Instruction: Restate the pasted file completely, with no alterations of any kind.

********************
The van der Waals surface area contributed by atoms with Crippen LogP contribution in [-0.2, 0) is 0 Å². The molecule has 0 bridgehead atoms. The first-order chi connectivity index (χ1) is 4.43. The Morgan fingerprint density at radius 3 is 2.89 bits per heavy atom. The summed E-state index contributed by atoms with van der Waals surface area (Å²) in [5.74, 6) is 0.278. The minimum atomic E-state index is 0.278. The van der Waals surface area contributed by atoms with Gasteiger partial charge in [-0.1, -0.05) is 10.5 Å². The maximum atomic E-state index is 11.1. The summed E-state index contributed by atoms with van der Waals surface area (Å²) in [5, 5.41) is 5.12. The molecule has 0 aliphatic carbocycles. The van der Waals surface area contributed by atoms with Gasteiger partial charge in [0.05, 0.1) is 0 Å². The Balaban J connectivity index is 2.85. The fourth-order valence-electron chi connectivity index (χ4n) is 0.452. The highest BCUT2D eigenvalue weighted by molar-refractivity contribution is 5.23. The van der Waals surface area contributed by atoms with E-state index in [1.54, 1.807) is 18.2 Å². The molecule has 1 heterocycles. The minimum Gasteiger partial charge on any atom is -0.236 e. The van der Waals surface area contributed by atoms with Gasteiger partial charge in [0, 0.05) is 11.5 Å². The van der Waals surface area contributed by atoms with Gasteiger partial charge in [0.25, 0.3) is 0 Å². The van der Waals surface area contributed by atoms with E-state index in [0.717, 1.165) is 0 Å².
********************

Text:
The van der Waals surface area contributed by atoms with Crippen LogP contribution in [-0.2, 0) is 0 Å². The molecule has 0 bridgehead atoms. The first-order chi connectivity index (χ1) is 4.43. The Morgan fingerprint density at radius 3 is 2.89 bits per heavy atom. The summed E-state index contributed by atoms with van der Waals surface area (Å²) in [5.74, 6) is 0.278. The minimum atomic E-state index is 0.278. The van der Waals surface area contributed by atoms with Gasteiger partial charge in [-0.1, -0.05) is 10.5 Å². The maximum atomic E-state index is 11.1. The summed E-state index contributed by atoms with van der Waals surface area (Å²) in [5, 5.41) is 5.12. The molecule has 0 aliphatic carbocycles. The van der Waals surface area contributed by atoms with Gasteiger partial charge in [0.05, 0.1) is 0 Å². The Balaban J connectivity index is 2.85. The fourth-order valence-electron chi connectivity index (χ4n) is 0.452. The highest BCUT2D eigenvalue weighted by molar-refractivity contribution is 5.23. The van der Waals surface area contributed by atoms with E-state index in [1.54, 1.807) is 18.2 Å². The molecule has 1 heterocycles. The minimum Gasteiger partial charge on any atom is -0.236 e. The van der Waals surface area contributed by atoms with Gasteiger partial charge in [0, 0.05) is 11.5 Å². The van der Waals surface area contributed by atoms with Gasteiger partial charge in [0.25, 0.3) is 0 Å². The van der Waals surface area contributed by atoms with E-state index in [0.717, 1.165) is 0 Å².